Statement: Sudan at risk of collapse after 1 year of brutal war, with famine looming

Sudan is at imminent risk of collapsing after one year of violent conflict and is on the verge of mass famine with its food supply decimated and young children now starving to death in its cities, villages, and displacement camps, Islamic Relief new report warns.

After one year of war, Sudan has descended into one of the world’s worst humanitarian crises, yet is largely forgotten or ignored by the world.

Ahead of a major ministerial conference on Sudan being held in Paris on 15 April – co-hosted by the EU, France and Germany – Islamic Relief is calling on world leaders to step up efforts to secure an immediate ceasefire, pressure parties to the conflict to protect civilians and ensure humanitarian access, and increase aid to prevent a catastrophic famine. A quarter of the way through the year, the 2024 humanitarian response plan for Sudan is just 5% funded.

Over the past year the war has spread across the country, creating what is now the world’s largest displacement crisis. 8.4 million people – 2 million of them children under 5 years old – have been forced to flee their homes.

Children are now dying of hunger and Islamic Relief staff are seeing a rapid increase in the number of malnourished children in the health and nutrition centres it supports, including some so emaciated they can barely breathe. Many families are eating just a few mouthfuls of sorghum a day. In recent months the fighting has spread to many of Sudan’s main agricultural regions, devastating food production. Many farmers told Islamic Relief that it is too dangerous to access their fields to plant or harvest crops, while trucks carrying food to markets are regularly looted.

Around 30,000 more people a day are falling into crisis levels of food insecurity, with 17.7 million people (almost 40% of the population) now facing hunger and 5 million of them just a step away from famine. In parts of Khartoum and Darfur famine conditions are expected within weeks.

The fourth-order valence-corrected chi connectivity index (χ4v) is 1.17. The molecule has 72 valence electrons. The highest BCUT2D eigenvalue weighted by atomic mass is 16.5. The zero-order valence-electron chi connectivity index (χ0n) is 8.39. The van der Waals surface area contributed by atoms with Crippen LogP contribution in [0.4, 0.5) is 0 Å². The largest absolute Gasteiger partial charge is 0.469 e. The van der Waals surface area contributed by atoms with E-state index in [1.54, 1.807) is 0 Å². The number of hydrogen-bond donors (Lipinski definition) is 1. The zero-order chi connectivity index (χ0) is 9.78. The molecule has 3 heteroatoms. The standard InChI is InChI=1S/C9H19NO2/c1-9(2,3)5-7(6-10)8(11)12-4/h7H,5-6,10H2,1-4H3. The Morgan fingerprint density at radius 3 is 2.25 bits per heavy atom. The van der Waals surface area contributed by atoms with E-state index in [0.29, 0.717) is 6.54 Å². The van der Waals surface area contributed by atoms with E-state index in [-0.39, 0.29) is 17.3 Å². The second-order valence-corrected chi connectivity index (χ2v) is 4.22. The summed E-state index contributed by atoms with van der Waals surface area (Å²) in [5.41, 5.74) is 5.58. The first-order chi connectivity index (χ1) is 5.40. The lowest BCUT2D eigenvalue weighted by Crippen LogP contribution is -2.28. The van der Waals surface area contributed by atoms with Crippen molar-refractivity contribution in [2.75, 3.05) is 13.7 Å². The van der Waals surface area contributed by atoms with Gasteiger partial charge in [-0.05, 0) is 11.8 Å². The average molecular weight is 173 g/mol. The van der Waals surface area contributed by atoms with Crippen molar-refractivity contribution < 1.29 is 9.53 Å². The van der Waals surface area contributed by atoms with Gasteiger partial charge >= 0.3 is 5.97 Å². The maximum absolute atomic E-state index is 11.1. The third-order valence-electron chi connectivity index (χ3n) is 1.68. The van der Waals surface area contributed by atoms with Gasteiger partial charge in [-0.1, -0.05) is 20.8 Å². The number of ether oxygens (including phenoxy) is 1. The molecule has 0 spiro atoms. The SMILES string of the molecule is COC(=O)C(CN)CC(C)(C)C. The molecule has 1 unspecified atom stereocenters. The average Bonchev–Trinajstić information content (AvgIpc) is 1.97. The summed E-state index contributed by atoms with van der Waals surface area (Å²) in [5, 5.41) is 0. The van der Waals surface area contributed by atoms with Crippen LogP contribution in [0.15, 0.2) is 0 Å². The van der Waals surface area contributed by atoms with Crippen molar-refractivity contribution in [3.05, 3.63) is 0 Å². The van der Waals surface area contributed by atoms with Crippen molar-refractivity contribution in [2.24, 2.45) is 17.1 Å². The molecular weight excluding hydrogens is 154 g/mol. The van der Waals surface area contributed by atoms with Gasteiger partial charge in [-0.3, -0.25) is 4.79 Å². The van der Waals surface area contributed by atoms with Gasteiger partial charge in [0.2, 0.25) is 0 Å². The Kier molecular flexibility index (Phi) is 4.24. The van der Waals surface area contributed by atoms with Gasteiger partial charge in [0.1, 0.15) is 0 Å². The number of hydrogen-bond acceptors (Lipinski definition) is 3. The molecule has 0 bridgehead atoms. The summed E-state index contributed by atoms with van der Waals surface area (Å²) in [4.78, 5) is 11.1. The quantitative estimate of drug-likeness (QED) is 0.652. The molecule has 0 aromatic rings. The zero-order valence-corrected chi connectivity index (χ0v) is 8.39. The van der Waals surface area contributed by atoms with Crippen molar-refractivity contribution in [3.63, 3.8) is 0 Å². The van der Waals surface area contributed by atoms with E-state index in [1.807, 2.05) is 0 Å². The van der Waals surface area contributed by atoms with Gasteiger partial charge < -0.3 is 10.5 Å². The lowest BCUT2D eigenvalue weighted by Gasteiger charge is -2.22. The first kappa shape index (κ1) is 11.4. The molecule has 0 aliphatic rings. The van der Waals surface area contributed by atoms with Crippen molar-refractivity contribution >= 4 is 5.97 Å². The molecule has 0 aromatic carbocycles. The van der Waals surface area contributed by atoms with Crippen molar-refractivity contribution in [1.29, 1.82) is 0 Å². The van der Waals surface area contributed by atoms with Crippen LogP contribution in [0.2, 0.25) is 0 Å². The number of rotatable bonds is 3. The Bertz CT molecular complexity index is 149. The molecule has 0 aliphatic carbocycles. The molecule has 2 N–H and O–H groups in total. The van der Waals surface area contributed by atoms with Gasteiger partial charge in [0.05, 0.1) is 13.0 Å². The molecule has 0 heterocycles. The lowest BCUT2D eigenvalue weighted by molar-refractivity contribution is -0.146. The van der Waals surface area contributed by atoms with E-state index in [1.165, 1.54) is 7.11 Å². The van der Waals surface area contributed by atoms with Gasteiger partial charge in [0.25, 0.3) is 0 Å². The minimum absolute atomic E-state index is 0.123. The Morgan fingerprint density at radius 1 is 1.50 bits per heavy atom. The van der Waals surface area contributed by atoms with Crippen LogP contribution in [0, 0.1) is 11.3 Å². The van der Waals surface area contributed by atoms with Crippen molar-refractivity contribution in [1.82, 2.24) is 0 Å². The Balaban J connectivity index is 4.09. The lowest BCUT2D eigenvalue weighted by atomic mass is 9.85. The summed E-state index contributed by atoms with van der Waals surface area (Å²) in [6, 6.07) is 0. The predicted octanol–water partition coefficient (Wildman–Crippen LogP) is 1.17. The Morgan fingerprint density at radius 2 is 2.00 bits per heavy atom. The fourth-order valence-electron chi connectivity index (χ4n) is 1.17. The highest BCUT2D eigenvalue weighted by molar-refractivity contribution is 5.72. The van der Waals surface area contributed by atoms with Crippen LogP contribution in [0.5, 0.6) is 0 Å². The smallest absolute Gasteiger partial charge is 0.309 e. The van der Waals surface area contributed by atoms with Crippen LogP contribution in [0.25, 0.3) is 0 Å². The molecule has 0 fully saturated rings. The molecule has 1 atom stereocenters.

The economy is collapsing at a staggering rate, with poverty rising and food prices almost doubling – leaving most families unable to afford even basic staple food.

Islamic Relief’s new report sets out the extreme violence and threats to civilians over the past year, with villages burned to the ground, women attacked, and children recruited into armed groups. Hospitals and markets have been bombed and looted, and key infrastructure and services have been destroyed.

Elsadig Elnour, Islamic Relief’s Country Director in Sudan, says: “Over the past year I’ve seen my country descend into violence, madness and destruction, neglected by the rest of the world.

“Everyone has lost everything. Everyone is traumatized. That’s how it feels to be Sudanese at this moment. We have lost loved ones, property, jobs, and the futures that we planned. Even the rich have become poor. Unless there’s a ceasefire and peace very soon, the country may collapse.”

Over the past year Islamic Relief has had to move its main office in Sudan several times as the violence has spread. Sudan is now one of the most dangerous and difficult places to deliver humanitarian aid, with dozens of aid workers killed, offices looted and regular bureaucratic obstruction.

Despite the challenges, Islamic Relief has delivered vital aid to more than 600,000 people all over the country, including distributing food and cash, supporting health facilities and providing hygiene and dignity kits.  

With the crisis neglected internationally, Islamic Relief’s new report highlights how Sudanese communities are playing a leading role in the response – with community kitchens providing food and impoverished families taking displaced families into their own homes and sharing what little they have. It calls on international donors at the Paris conference and beyond to increase funding and technical assistance for grassroots community networks, particularly women-led groups and civic committees. 

Islamic Relief’s report calls on warring parties to commit to an immediate and unconditional ceasefire, kickstart dialogue for a sustainable resolution to the conflict, and adhere to commitments they have made to protect civilians and facilitate safe and unimpeded humanitarian access to all people in need. 

It calls on the international community to step up aid, especially to improve food security and support livelihoods, and to play a greater diplomatic role and reinvigorate efforts to reach a ceasefire and unimpeded humanitarian access